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Friday, April 19, 2024

Modern Life and old fashioned rock: The Strokes in 2020

 The long-awaited return of Casablancas and co. 

The first time I touched down at JFK Airport, I remember the sounds that accompanied me more than anything. Carts whirled by, official announcements played on the speakers and planes roared for take off, all against the sonic backdrop of thousands of people coming and going.

Perhaps it is nature that comes to mind when one envisions exquisiteness, but in New York City, it’s quite the opposite. The urban expanse swallows you up almost immediately. Deep in the gullet of the city, you learn to embrace the concrete jungle. It does not spit you out — not until, of course, you are back at JFK. There is no band more adept at capturing these feelings than The Strokes, who recently came out with two new singles after a lengthy seven-year hiatus. Some things have changed, but much has stayed the same. 

The Strokes were the official symbol of New York Cool in the early 2000s. While musically talented, it was mainly their anti-establishment charisma that appealed to many young people at the time, especially those who looked up to the musicians of the ‘70s and ‘80s — the same ones that The Strokes idolized in both sound and image. The subject matter they chose to focus on, however, was very much their own. Whereas bands like The Velvet Underground, who they were compared to endlessly, chose to illustrate an outlandish and eccentric New York, The Strokes decided to embody the anxieties and minutiae of post-9/11 young adult life.

 Incredibly self-aware tracks like “Hard to Explain,” “New York City Cops” and “12:51” are all great examples to begin understanding this: Explaining a surreal night out, the blatant incompetence of the city’s finest and the moment right before you go home with somebody. These are all tales of the city, unedited and unchanged. The new singles bring the band back in full form, reminiscent of these times. 

The first single, “At The Door,” came out roughly two weeks ago. Produced by the venerable Rick Rubin, it begins with a loud, walloping synth line that takes you right back to the 1980s, a decade from which The Strokes drew endless inspiration. Julian Casablancas, the frontman and singer of the band, lets his voice caress the listener — it’s equal parts rough and silky, a defining feature of his. Background voices quickly merge into a Gregorian harmony as Casablancas hits the chorus.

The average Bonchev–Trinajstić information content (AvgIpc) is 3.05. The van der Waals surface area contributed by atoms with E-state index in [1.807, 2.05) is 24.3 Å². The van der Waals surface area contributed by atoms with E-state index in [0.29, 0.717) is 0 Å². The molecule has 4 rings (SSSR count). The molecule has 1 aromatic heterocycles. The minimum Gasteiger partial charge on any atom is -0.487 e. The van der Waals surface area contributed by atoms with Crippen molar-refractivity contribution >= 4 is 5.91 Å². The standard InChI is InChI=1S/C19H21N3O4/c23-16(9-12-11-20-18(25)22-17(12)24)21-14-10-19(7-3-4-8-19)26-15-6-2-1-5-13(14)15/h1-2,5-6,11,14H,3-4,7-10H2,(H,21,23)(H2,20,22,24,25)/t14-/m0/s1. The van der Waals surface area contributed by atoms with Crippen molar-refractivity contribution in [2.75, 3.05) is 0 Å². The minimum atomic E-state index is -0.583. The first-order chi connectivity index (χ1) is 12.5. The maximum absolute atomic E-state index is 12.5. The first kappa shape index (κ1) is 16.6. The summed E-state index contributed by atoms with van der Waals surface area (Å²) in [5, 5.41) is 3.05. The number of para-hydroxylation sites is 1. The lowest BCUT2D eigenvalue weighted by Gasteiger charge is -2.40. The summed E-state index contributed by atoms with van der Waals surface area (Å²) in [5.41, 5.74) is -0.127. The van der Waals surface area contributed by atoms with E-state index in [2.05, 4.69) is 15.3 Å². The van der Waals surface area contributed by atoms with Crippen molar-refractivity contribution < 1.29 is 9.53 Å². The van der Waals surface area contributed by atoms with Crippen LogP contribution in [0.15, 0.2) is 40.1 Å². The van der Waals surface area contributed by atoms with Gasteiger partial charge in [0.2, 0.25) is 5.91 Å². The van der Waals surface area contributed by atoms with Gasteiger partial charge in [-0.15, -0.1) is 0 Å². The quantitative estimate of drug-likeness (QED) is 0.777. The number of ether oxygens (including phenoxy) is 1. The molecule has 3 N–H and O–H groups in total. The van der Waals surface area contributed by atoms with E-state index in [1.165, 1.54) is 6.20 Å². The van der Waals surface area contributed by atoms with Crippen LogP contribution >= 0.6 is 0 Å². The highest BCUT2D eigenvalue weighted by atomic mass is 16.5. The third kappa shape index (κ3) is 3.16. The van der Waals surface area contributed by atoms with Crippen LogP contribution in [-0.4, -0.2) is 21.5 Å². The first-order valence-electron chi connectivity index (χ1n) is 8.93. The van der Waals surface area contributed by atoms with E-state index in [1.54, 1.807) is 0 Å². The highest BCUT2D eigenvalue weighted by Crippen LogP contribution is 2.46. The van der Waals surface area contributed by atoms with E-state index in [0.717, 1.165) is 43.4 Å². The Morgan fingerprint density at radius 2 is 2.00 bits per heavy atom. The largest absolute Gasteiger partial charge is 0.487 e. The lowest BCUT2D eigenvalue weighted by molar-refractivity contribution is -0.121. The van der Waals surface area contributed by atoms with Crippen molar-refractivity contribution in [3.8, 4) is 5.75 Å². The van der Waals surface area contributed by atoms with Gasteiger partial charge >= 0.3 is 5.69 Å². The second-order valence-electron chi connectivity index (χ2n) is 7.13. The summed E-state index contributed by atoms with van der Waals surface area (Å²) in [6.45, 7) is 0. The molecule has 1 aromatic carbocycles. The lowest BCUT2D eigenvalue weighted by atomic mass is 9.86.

The lyrics give a glimpse into the context of the song. The pre-chorus lines “I can’t escape it / I’m never gonna make it to the end, I guess” seem like a callback to something The Strokes have always struggled with: hype. When major music publications began to notice them in the early 2000s, the band was hailed as the sole act bringing back good ol’ rock ‘n’ roll in a time when electronic and hip-hop dominated the airwaves. Seen by critics as the next Rolling Stones, The Doors or, most popularly, The Velvet Underground, Casablancas and the rest of his crew felt the heat of the media. 

Naming their debut record “Is This It” was a middle finger to those same critics and publications that put them on the insane pedestal from the very beginning. “Is This It” was incredibly well received and rapidly fueled the hype train. Since then, with four albums and one EP released, nothing has received the same acclaim as their debut album. 

The second single, “Bad Decisions,” drops the synths for a clean, catchy guitar riff: Think less Depeche Mode and more New Order. This is classic Strokes, even more so than the first track. The satisfying guitarwork, the captivating chorus and the lyrical content all paint a portrait of the self-sabotage that comes with city life. This is a subject they’ve explored deeply, most notably on previous tracks like “Taken For A Fool,” “Last Nite” and “Meet Me in The Bathroom.” As the title suggests, the song is mainly about making poor choices and is theorized by some to be about Casablancas’ father, who was absent emotionally for much of his life. Yet, the song could also be about what The Strokes have always tried to capture: The absurdity of living in a city, being young and making bad decisions. The beauty of the band has always rested in their laissez-faire attitude, and the songs have always been as deep as the listener wants them to be. 

The Strokes were the coolest thing since fuzz pedals almost two decades ago, but what about now? 

“Like most people, I like their older stuff,” said Sarah Thornton, a third-year cinema and digital media and anthropology double major. “I love to run while listening to them.”

Thornton admitted to being a big fan of the band, but she was surprised to hear about the new singles — “I thought they kind of faded away into the void?” she said.

Not everyone shares this sentiment. 

Zoë Clevinger, a third-year viticulture and enology major, was excited about the new singles. 

“The Strokes have a unique ability to make their songs sound so familiar and nostalgic, even if I’m hearing these two new singles for the first time,” Clevinger said. “Each song retains classic Strokes elements, and I’m excited to hear the rest of the album.”

It appears that long-time fans, like Clevinger, have been eagerly awaiting new releases. And, according to her, it’s been worth the wait. 

When speaking of good art, it is usually a question of relevancy: How much did they succeed in capturing a moment in time? A feeling? When examining The Strokes, they invariably bottled up the early 2000s and the urban malaise that came with it. Fast forward nearly two decades, and the garage-rockers prove that they’re here to stay through strong musical offerings that cement their relevance. 

Written by: Ilya Shrayber — arts@theaggie.org


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